We have updated our Employment, Incentives and Immigration Horizon-Scanner for the year ahead: take a look at what's coming up!
Highlights: We're still waiting for a couple of significant judgments on vicarious liability from cases heard by the Supreme Court in November 2019. April 2020 sees the introduction of new requirements for the information that must be provided to employees and workers in written statements of particulars, as well as changes to the off-payroll working rules and a new statutory right to parental bereavement leave and other changes. By July 2020, the Supreme Court will have the final say on the question of whether Uber drivers are workers. Finally, proposals for a new Employment Bill and a new Immigration Bill were outlined in the Queen's Speech in December 2019 (see below) and a new Equal Pay Bill was introduced in the House of Lords just last week - so watch this space!
Highlights from the Queen's Speech (19 December 2019)
In the Queen's Speech on 19 December 2019, the newly-elected Government set out proposals for a new Employment Bill, which will include legislation to:
- Create a single enforcement body to support business compliance and to help ensure that vulnerable workers are aware of and can exercise their rights (first referred to in the Good Work Plan);
- Ensure that tips to go to workers in full, by requiring employers to pass on all tips and service charges to workers. The previous government first proposed legislation (supported by a statutory Code of Practice) in the Queen's Speech in October 2019 after consulting on this issue in 2015. The new government seems keen to ensure that new legislation in this area comes into effect soon;
- Create a new right for all workers to request a more predictable and stable contract after 26 weeks service (again, as mentioned in the Good Work Plan)
- Extend redundancy protection to prevent pregnancy and maternity discrimination to ensuring that redundancy protection will apply from the point an employee informs the employer that she is pregnant until six months after returning to work. The previous government had already committed to bring this in "when parliamentary time allows" and the new government has reiterated that they will table draft legislation to bring this into force;
- Extend leave for neonatal care and pay with the aim of supporting parents of premature or sick babies. This follows a recent consultation by the previous government and the new government seems to be keen to take this forward; and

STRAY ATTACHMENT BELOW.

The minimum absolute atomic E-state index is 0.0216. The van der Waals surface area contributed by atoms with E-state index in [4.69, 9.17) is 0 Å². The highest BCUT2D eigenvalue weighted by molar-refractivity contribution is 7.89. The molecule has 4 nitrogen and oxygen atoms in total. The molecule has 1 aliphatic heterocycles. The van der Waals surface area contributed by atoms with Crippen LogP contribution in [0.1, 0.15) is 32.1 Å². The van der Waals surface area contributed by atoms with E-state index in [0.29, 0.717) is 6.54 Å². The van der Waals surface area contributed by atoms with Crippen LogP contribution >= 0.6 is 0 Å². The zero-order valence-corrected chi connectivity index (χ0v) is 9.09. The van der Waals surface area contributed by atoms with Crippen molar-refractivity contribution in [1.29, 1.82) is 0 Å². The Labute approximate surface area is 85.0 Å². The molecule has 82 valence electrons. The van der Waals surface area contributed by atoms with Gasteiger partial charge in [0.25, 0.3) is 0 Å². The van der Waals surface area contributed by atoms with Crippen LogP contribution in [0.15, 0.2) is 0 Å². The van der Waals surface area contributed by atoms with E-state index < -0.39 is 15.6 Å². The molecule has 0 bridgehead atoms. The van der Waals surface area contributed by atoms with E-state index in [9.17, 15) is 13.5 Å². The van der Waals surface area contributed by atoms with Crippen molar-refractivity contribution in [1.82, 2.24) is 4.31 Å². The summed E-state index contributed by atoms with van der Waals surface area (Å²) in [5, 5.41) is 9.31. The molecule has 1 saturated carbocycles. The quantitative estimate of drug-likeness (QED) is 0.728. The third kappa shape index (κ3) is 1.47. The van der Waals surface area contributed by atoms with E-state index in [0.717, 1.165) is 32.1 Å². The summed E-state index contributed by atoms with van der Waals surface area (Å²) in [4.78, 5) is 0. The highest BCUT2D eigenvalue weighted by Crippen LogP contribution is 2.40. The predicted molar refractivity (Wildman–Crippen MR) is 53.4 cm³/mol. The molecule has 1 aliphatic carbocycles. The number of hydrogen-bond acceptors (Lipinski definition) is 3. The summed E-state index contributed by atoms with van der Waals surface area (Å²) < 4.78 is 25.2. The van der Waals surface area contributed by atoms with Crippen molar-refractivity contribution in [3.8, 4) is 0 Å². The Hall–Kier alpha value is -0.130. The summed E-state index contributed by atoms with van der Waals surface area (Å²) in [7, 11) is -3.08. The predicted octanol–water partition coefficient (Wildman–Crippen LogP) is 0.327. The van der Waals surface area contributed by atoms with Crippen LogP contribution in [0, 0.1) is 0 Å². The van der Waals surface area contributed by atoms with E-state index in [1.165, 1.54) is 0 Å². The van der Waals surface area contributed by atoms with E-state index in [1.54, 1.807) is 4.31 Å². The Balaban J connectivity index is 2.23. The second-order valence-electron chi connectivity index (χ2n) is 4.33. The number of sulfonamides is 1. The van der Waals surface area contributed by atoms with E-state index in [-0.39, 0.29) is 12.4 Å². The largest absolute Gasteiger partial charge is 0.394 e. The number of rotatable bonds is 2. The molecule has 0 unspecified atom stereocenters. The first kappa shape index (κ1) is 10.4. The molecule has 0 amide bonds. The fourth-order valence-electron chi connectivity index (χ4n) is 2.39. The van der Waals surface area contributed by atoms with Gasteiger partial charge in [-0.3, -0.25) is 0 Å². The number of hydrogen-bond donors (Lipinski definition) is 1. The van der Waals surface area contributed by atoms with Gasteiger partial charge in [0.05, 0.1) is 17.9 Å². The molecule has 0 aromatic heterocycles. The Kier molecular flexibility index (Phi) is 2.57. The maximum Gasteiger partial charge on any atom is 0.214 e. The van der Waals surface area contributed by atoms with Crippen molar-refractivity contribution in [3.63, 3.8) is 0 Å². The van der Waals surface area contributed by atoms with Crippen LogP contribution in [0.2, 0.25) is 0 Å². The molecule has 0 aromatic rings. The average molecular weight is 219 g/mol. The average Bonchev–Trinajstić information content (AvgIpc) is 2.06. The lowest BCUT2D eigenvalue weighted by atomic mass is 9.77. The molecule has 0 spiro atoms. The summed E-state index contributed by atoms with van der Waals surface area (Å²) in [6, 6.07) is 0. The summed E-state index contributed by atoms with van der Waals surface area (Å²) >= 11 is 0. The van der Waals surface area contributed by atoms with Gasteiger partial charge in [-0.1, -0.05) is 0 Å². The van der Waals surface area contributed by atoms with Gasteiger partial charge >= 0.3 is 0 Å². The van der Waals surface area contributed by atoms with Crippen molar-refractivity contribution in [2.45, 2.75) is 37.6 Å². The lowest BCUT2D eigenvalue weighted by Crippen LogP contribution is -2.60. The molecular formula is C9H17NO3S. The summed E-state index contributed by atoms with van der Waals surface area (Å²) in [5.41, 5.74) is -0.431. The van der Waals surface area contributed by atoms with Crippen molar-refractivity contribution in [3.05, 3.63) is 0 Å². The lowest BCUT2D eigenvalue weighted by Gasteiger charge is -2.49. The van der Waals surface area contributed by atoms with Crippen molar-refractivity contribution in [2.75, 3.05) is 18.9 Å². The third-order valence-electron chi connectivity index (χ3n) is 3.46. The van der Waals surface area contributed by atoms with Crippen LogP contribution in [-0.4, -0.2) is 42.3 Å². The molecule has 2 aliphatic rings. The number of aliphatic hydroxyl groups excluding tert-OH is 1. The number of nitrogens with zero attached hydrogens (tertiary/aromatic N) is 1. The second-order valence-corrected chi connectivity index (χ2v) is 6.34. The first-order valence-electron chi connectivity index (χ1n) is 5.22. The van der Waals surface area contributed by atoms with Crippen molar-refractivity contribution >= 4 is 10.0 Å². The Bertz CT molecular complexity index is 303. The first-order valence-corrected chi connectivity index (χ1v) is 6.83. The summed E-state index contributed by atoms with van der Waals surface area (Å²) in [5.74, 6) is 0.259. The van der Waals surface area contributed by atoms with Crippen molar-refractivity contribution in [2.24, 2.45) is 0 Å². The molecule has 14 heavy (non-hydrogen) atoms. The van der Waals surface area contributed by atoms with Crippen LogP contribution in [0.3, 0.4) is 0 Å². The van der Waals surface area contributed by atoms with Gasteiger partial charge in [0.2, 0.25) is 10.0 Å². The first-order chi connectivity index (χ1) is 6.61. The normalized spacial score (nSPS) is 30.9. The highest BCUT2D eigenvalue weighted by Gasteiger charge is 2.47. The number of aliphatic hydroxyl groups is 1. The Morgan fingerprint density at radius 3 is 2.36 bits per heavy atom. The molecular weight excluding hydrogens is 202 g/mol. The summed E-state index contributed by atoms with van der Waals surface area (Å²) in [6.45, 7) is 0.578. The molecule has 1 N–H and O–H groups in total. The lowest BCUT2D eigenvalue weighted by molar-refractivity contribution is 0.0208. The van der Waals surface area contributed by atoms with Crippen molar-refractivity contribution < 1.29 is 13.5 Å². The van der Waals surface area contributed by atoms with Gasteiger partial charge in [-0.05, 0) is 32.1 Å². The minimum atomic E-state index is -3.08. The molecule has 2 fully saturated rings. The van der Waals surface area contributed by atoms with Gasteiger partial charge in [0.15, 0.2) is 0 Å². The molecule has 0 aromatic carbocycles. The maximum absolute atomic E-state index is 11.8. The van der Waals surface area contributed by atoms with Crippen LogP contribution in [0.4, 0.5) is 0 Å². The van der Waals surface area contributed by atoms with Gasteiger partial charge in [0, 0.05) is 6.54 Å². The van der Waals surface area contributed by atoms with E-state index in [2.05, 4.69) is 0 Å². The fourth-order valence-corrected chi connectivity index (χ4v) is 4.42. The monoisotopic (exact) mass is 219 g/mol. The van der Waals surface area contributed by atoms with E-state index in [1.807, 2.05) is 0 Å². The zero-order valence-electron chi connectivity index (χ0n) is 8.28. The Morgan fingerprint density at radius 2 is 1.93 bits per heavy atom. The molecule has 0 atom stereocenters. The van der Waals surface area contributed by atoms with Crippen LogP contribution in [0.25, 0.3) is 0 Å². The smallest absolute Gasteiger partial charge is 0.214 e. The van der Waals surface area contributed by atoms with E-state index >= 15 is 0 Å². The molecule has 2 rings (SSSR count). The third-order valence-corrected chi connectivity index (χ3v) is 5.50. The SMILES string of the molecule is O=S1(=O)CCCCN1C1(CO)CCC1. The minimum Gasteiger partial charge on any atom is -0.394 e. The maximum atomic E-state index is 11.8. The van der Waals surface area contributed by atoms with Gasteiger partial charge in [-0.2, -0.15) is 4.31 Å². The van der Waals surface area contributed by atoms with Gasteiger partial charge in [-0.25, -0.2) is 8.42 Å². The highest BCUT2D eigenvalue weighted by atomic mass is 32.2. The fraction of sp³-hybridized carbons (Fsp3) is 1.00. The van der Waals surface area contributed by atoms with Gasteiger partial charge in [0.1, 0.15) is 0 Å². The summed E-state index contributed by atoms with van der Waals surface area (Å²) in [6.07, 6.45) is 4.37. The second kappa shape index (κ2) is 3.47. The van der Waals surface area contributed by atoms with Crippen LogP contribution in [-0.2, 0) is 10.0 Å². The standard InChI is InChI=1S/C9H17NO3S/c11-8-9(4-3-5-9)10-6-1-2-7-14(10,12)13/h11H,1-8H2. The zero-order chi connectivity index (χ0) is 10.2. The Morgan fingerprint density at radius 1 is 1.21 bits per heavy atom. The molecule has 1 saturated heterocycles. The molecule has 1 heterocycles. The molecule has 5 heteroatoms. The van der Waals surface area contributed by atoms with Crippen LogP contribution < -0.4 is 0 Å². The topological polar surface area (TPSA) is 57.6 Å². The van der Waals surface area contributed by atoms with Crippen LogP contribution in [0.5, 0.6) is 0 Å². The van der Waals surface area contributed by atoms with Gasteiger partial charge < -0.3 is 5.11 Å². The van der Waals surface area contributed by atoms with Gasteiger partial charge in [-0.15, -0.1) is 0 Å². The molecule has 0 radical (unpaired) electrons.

- Create a new right to carer's leave and make flexible working the default position unless an employer has a good reason, which were both proposals from the Conservative party's election manifesto.
Also in the Queen's Speech on 19 December 2019, the Government announced details of a new Immigration Bill with the purpose of:
- bringing an end to free movement and ensuring that the Government can deliver a new Australian-style points-based immigration system from 2021;
- making EU citizens arriving from 2021 subject to the same UK immigration controls as non-EU citizens, to enable the Government to deliver a single global immigration system based on people's skills;
- protecting the long-standing immigration status of Irish citizens when free movement ends; and
- enabling the Government to deliver future changes to social security co-ordination policy.
2020 looks set to be another busy year for employment law. In addition to changes already due to take effect in April 2020, such as changes to the off-payroll rules and to written statements of particulars (as well as extending the right to receive these to both employees and workers from 'Day 1'), the Queen's Speech in December 2019 included further proposals that will affect employment and immigration law.
Clearly, the main priority for this government will be delivering Brexit, but their stated intention is to do this alongside "an ambitious programme of domestic reform that delivers real change to the lives of individuals and benefits to wider society." In employment terms, this will include new legislation to extend redundancy protection to prevent pregnancy and maternity discrimination, as well as following through on more radical election promises, such as to make flexible working the default (unless there is a good reason not to) and introducing a new right to carer's leave. Separately, new Private Members Bills have been launched in relation to Equal Pay and Whistleblowing. These proposed changes are due to take place alongside a new Immigration and Social Security Co-ordination Bill intended to "end free movement and deliver a new fair, modern and global immigration system." So, there's certainly no let up on employment law reform in a post-Brexit era just yet. We'll be sure to keep you updated with the latest developments.